Amongst ways to justify freedom of speech, the metaphor of the marketplace of ideas has often held a central place. The basic thought is simple enough: just as free markets are likely to contribute the most to social and economic progress, so a free market in ideas is most likely to allow us to discover truth.
You might question whether this analogy really works (what’s the “price” of an idea? etc.). But quite independent from these worries, I think that most people who use this metaphor fail to explore what it would fully entail.
Here’s a first problem: a marketplace for ideas would be a truth-conducive market only if there was demand for truth, or at least if truth was the primary feature in ideas that individuals demanded. It’s not at all clear that this is the case. People also demand ideas which comfort them, which rationalise their identity, their grievances, and their self-interest.
Marketplaces, if they work, deliver on what people want. So there’s no guarantee that a working marketplace of ideas is particularly good on delivering the truth. Indeed, that publications like the Daily Mail or Fox News are successful might be a sign that the marketplace of ideas is healthy and thriving.
That’s of course not a knock-down argument. Insofar as some demand is driven by a desire for truth, free competition between ideas in this area might still be the instrumentally best way to achieve truth. (Perhaps you are very optimistic and think this is the case for academia.) But our defence of a free marketplace for ideas has now become importantly conditional: it is under certain conditions and in certain respects that it delivers epistemically valuable results; but where the conditions do not hold, we might have no reason to favour a free marketplace over some other kind of organisation.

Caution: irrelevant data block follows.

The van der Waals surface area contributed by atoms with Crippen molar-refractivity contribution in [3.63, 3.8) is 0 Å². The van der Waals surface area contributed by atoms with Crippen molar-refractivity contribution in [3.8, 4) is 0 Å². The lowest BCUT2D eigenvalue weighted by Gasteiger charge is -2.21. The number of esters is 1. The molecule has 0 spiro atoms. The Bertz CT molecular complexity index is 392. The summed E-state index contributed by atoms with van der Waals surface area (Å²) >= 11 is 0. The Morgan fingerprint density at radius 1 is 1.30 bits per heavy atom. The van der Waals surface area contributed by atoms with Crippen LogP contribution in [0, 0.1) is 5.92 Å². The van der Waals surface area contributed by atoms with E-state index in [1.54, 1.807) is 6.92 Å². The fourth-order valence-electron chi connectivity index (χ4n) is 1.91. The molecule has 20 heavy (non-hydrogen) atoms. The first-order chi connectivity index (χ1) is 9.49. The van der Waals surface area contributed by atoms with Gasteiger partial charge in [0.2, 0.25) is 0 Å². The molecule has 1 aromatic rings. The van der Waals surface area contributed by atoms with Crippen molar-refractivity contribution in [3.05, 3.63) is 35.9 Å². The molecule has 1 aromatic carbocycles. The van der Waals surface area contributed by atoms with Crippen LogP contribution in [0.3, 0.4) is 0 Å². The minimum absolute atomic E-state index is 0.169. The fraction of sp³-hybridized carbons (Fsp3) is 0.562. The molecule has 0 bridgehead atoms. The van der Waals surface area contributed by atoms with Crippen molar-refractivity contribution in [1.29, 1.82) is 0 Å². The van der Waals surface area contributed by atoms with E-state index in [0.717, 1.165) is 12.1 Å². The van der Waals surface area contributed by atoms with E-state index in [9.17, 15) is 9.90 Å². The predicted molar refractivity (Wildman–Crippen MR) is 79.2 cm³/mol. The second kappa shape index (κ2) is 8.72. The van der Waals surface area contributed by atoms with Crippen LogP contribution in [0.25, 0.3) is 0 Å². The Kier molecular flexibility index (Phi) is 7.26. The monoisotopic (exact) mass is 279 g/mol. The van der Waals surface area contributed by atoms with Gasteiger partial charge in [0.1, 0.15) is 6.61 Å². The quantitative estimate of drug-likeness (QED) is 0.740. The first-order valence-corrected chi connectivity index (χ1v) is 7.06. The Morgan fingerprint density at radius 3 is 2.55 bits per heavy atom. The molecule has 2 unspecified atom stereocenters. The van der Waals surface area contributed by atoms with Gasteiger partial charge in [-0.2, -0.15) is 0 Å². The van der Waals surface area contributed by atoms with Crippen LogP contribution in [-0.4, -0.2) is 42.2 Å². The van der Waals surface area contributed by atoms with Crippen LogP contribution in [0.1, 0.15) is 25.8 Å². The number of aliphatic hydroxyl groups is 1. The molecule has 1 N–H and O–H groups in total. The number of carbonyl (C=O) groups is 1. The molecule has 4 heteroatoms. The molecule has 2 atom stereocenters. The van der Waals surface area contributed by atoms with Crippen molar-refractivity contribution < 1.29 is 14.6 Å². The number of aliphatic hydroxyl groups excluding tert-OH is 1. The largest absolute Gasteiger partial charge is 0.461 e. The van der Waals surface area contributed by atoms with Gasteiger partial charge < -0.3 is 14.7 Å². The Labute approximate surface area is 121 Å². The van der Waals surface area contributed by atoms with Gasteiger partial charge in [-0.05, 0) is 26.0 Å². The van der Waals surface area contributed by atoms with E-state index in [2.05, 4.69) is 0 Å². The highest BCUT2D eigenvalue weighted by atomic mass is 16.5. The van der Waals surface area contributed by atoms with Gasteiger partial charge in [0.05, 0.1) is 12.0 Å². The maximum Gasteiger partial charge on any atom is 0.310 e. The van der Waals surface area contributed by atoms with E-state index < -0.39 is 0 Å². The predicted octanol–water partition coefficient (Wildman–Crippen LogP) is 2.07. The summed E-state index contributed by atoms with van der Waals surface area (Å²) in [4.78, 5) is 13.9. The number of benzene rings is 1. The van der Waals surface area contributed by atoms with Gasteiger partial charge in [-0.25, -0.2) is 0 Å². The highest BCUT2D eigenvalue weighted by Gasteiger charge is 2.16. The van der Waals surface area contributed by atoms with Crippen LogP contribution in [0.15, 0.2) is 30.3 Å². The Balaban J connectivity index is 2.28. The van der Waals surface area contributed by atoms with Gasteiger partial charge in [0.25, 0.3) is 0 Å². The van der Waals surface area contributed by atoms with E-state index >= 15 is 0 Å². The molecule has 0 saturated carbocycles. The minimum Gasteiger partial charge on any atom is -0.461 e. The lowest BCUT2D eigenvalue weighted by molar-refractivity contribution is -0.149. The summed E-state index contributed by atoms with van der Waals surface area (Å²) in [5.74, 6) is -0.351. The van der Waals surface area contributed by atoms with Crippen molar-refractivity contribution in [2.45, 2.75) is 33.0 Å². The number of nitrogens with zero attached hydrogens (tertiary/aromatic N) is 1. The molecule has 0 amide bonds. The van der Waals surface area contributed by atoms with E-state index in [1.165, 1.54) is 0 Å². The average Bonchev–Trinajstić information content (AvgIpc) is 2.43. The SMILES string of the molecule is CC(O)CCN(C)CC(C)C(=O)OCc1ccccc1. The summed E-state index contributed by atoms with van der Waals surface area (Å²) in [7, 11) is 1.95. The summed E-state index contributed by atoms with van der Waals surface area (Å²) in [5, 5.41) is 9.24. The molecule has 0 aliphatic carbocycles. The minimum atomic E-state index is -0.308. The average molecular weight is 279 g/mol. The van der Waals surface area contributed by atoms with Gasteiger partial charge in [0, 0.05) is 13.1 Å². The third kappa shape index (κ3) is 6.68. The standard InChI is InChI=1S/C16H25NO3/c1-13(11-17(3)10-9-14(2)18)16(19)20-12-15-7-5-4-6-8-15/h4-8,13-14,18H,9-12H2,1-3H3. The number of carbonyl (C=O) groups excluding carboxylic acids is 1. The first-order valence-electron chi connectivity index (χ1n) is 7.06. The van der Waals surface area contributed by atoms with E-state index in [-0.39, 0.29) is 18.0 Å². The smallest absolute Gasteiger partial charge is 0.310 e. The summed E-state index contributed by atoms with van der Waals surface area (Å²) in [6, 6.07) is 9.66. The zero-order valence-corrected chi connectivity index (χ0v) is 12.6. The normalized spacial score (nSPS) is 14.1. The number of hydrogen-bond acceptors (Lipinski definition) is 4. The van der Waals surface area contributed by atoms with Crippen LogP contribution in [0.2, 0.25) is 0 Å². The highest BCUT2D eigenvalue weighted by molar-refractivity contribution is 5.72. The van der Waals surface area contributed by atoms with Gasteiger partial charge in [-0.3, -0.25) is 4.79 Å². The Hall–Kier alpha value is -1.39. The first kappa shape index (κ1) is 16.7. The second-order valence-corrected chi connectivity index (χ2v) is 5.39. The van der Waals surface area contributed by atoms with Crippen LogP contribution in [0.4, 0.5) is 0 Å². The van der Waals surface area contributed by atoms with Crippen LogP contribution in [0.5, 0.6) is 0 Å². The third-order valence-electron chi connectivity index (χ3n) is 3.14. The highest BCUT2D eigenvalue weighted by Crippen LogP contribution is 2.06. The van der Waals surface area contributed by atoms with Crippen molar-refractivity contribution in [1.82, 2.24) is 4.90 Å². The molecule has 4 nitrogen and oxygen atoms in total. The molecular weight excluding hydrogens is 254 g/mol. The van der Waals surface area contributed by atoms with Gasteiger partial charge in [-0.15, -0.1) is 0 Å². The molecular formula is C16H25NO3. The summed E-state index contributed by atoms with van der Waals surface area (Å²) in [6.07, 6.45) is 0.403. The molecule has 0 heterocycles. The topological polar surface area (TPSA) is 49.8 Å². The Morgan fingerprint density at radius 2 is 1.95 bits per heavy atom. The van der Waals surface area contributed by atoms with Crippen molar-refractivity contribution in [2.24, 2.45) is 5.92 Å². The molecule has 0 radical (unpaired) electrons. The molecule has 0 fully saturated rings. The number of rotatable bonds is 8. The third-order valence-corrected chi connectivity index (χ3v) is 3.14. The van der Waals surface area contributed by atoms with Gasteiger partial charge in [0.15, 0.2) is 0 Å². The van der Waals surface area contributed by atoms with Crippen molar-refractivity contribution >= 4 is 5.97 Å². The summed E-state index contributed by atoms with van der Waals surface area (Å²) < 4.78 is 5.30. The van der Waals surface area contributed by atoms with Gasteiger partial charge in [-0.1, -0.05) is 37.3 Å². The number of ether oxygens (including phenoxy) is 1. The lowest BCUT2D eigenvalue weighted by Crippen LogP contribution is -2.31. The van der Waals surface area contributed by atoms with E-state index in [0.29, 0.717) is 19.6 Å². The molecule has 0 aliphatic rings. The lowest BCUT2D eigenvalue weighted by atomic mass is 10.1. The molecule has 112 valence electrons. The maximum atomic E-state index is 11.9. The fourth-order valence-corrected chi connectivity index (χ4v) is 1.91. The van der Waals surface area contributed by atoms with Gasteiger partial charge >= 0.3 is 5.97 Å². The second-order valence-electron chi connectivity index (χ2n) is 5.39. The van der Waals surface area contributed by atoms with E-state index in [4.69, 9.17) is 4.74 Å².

The second crucial point is that the analogy cannot at all establish unrestricted freedom of speech. Outside libertarian circles, few people will believe that markets should be totally unregulated. Indeed, a standard liberal (“ordoliberal”) idea is that the state should step in where markets fail. Governments should, for example, reign in monopolies, force companies to internalise external costs, and protect vulnerable market participants from exploitation. Markets in modern economies are free as much as they’re regulated, and most liberals think that this is as it should be.
So there’s no reason to think that we should not also regulate the marketplace of ideas. I’m not sure what precise regulations on free speech we should favour. But invoking the metaphor of the marketplace works very badly if you wish to argue for unrestricted freedom of speech, and in fact may show the precise opposite.
One might reply that there are no natural analogues in the speech case for the reasons why we wish to regulate markets in goods and services—what, for example, could it possibly mean that an idea has external costs? But once you accept that there are few meaningful analogies between real-world markets and the “market” of ideas, it would be better just to drop the analogy altogether.